Some have noted language in executive privilege decisions suggesting that protection of presidential communications is greater where the subject is national security or diplomacy. But there is certainly no warrant for the idea that a president’s misconduct is specially immune from scrutiny in the very areas where his corruption may prove most dangerous.

If a president could prevent Congress from hearing the best, and perhaps only, direct testimony about his own misdeeds by the simple expedient of saying the magic words “executive privilege,” the impeachment power would be effectively neutered. The Framers contemplated no such absurdity.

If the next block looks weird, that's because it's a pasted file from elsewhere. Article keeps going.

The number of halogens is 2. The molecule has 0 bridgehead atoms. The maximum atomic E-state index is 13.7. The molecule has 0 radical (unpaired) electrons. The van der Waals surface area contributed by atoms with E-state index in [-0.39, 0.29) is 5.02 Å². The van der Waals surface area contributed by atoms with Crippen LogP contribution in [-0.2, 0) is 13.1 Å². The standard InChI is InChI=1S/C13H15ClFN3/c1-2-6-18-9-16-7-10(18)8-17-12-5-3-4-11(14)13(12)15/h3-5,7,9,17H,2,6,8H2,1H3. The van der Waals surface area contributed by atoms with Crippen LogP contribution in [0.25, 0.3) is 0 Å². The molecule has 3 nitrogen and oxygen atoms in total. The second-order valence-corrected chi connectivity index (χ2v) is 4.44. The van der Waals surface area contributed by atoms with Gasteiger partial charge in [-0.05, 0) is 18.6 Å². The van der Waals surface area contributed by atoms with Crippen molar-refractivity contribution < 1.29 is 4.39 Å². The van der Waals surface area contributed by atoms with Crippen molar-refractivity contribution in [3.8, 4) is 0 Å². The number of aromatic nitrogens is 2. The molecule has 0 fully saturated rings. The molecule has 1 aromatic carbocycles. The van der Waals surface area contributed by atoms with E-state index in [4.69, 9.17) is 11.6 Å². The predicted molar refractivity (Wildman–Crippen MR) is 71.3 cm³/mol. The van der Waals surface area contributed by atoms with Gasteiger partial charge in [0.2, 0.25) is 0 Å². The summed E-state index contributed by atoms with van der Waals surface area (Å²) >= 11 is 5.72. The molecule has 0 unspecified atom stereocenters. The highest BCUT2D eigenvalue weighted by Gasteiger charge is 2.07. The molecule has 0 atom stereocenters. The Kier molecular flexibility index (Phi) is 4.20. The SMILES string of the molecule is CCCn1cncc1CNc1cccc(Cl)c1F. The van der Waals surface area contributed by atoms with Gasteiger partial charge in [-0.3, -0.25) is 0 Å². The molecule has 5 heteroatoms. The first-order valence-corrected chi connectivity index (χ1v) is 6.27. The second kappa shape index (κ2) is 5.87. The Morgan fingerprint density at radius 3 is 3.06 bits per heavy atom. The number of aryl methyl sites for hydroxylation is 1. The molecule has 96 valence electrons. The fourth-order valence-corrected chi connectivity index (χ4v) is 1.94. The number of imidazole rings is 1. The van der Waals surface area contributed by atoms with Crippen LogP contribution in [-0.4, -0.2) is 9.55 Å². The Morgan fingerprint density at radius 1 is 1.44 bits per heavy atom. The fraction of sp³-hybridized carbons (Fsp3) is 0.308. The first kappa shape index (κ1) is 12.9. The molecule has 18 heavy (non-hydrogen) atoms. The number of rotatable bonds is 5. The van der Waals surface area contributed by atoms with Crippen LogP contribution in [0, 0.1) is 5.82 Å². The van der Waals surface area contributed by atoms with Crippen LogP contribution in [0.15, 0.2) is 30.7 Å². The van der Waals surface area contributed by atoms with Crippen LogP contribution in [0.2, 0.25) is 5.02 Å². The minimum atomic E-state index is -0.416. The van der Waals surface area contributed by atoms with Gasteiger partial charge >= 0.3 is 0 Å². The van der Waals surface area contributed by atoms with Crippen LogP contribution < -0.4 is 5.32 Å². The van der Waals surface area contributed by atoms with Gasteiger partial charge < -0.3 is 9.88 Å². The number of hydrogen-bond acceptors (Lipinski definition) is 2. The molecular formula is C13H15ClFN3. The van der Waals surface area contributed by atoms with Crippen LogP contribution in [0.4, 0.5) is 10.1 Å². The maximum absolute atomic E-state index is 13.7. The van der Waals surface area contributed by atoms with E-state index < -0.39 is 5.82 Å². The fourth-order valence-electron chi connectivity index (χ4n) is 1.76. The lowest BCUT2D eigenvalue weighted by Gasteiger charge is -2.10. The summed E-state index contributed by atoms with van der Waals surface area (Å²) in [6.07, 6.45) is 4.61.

That said, a claim of executive privilege could create procedural havoc, depending on where Trump tried to assert it. If Trump’s counsel raised the issue during the Senate trial, it would be addressed by the chief justice, like any other objection, with a majority of the Senate having the last word. But if Trump went to court to seek to block testimony from his current or former aides, it could at least cause some delays.